LONDON, ENGLAND - OCTOBER 20: A member of the Household Cavalry marches onto Horseguards Parade ahead of the Official Ceremonial Welcome for the Chinese State Visit on October 20, 2015 in London, England. (Photo by Chris Jackson - WPA Pool /Getty Images)

China and the 'Integrated Review'

The UK’s Integrated Review is an Opportunity to Respond to the China Challenge

China has gone from being rather peripheral to the UK debate on international policy and security to being increasingly central.


  • Background
  • 23 Nov 2020
  • 11 min read


The British Government is currently in the concluding stages of what it has described as the ‘deepest and most radical’ review of UK foreign, security and defence policy since the end of the Cold War[1].  This Integrated Review was planned to report this autumn at the same time as the Government’s Spending Review which would set its financial plans for much of the rest of the current parliamentary period.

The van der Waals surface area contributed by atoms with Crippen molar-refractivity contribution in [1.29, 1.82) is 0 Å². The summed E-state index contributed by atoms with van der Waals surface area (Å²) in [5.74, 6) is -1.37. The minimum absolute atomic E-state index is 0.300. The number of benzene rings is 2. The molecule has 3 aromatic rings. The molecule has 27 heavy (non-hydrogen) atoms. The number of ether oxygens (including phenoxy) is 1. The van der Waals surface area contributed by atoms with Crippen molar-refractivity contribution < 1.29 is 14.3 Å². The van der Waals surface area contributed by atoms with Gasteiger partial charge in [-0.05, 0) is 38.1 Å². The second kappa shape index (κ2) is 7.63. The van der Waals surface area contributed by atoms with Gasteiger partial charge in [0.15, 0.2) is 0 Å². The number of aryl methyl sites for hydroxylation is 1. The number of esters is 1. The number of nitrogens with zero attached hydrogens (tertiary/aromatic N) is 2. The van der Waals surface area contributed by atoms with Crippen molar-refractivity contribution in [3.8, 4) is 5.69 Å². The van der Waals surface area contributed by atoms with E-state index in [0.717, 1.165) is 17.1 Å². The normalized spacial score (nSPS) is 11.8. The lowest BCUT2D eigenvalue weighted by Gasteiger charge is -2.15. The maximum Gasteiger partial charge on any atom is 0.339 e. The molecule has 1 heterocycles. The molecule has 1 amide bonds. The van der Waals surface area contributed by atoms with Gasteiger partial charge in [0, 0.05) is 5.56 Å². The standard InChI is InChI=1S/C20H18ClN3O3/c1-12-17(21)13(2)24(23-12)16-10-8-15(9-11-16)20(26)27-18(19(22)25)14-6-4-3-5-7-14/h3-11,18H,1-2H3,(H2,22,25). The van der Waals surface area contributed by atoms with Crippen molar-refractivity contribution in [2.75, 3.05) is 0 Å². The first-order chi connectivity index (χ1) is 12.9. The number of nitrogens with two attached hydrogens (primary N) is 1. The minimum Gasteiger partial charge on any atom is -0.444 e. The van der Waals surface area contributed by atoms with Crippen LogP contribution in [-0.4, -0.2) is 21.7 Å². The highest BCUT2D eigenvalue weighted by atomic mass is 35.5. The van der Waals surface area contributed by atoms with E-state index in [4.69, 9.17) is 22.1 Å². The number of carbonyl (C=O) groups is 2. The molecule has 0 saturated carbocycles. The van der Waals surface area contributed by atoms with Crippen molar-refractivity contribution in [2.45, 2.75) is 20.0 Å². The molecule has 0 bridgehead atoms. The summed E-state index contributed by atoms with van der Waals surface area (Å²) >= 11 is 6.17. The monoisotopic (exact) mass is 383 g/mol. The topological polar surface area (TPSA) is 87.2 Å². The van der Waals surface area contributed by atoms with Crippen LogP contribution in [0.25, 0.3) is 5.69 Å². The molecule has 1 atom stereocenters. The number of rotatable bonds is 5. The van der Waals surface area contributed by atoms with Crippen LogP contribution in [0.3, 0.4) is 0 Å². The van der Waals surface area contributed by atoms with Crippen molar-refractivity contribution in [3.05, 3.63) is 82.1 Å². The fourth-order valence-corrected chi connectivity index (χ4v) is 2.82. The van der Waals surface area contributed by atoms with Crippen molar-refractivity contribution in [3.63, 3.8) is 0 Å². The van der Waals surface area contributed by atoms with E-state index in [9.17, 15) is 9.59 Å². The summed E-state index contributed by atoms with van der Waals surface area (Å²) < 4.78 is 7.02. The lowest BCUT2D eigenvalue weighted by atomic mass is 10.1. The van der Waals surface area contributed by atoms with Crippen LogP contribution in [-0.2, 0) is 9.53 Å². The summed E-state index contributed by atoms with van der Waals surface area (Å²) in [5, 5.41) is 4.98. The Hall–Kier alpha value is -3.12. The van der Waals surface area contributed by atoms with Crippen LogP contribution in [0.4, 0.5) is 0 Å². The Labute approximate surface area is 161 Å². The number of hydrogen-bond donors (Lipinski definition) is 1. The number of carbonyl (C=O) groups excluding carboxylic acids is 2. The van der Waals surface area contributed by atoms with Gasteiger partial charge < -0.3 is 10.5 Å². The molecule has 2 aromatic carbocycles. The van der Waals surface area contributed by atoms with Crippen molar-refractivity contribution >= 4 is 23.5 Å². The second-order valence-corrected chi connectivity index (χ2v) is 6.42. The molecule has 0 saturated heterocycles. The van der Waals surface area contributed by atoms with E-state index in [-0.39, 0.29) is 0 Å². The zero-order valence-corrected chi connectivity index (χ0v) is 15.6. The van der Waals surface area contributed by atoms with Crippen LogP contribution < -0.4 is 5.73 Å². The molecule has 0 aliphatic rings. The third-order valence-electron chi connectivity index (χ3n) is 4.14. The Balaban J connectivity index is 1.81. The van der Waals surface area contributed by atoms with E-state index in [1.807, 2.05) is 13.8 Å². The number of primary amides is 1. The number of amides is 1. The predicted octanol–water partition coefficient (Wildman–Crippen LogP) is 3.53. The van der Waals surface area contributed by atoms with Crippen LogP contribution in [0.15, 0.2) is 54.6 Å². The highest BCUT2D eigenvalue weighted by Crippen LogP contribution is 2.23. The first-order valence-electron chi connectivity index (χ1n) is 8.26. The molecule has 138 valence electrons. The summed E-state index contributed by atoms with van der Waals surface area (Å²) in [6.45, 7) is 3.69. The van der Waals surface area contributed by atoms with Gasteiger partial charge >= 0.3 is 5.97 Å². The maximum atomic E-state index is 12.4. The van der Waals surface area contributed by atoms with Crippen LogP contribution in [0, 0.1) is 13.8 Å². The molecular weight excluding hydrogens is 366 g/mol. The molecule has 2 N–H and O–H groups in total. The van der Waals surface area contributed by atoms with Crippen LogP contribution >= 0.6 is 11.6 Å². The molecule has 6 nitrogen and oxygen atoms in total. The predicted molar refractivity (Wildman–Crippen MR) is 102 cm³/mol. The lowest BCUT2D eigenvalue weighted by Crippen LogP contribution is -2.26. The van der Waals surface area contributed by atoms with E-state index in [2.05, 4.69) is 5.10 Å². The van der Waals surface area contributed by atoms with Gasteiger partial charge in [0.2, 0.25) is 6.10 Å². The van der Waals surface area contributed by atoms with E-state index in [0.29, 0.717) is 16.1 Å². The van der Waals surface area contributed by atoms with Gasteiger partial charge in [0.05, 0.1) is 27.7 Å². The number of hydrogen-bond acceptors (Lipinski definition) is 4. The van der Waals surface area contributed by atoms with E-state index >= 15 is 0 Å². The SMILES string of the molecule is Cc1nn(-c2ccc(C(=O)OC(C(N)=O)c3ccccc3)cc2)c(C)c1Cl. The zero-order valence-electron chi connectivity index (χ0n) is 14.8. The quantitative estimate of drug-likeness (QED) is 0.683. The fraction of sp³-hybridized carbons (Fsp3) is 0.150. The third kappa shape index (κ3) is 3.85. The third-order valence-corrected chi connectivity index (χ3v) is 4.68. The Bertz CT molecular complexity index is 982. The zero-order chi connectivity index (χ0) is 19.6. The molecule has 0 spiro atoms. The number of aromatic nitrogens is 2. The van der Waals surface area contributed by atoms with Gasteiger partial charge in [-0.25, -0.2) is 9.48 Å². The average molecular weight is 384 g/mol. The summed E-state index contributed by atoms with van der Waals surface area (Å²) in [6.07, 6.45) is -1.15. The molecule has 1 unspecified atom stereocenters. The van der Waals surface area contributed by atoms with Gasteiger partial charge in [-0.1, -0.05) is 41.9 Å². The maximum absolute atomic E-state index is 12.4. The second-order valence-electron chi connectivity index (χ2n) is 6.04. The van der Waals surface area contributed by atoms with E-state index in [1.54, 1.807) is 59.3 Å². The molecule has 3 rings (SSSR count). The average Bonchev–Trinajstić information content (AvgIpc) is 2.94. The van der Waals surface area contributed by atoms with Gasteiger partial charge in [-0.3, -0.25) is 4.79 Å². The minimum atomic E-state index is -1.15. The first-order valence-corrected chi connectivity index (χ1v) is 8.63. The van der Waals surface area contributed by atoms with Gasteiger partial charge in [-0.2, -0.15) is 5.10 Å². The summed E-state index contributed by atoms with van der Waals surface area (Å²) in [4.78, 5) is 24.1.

It has been buffeted by COVID-19. It was ‘paused’ for some weeks at the height of the first wave of the pandemic – and, in October, the Treasury announced that the Spending Review would cover one year only. Speculation about the fate of the Integrated Review was ended on 19th November when the Prime Minister announced a generous multi-year financial settlement for the Ministry of Defence and that the Review itself would conclude ‘early next year, setting out the UK’s international agenda.’[2]  While public consultation on the Review has been limited, there have been several indications that the United Kingdom’s relationship with China – and the wider Indo-Pacific region – would be a significant feature. 

China presents a particular challenge for the Integrated Review – and for British security and defence planning.  China did not figure prominently in the previous Strategic Defence & Security Review (SDSR) of 2015 or in intervening documents such as the National Security Capability Review of March 2018.  China’s ‘rise’ was seen mainly as an economic opportunity.  

The 2015 SDSR noted that ‘We are also strengthening our economic relationship with China…. Our ambition is that China becomes our second biggest export destination within the next decade’[3], while the 2019 follow-up report said that ‘Our relationship with China is broad and deep, bringing enduring benefit to both countries.’[4]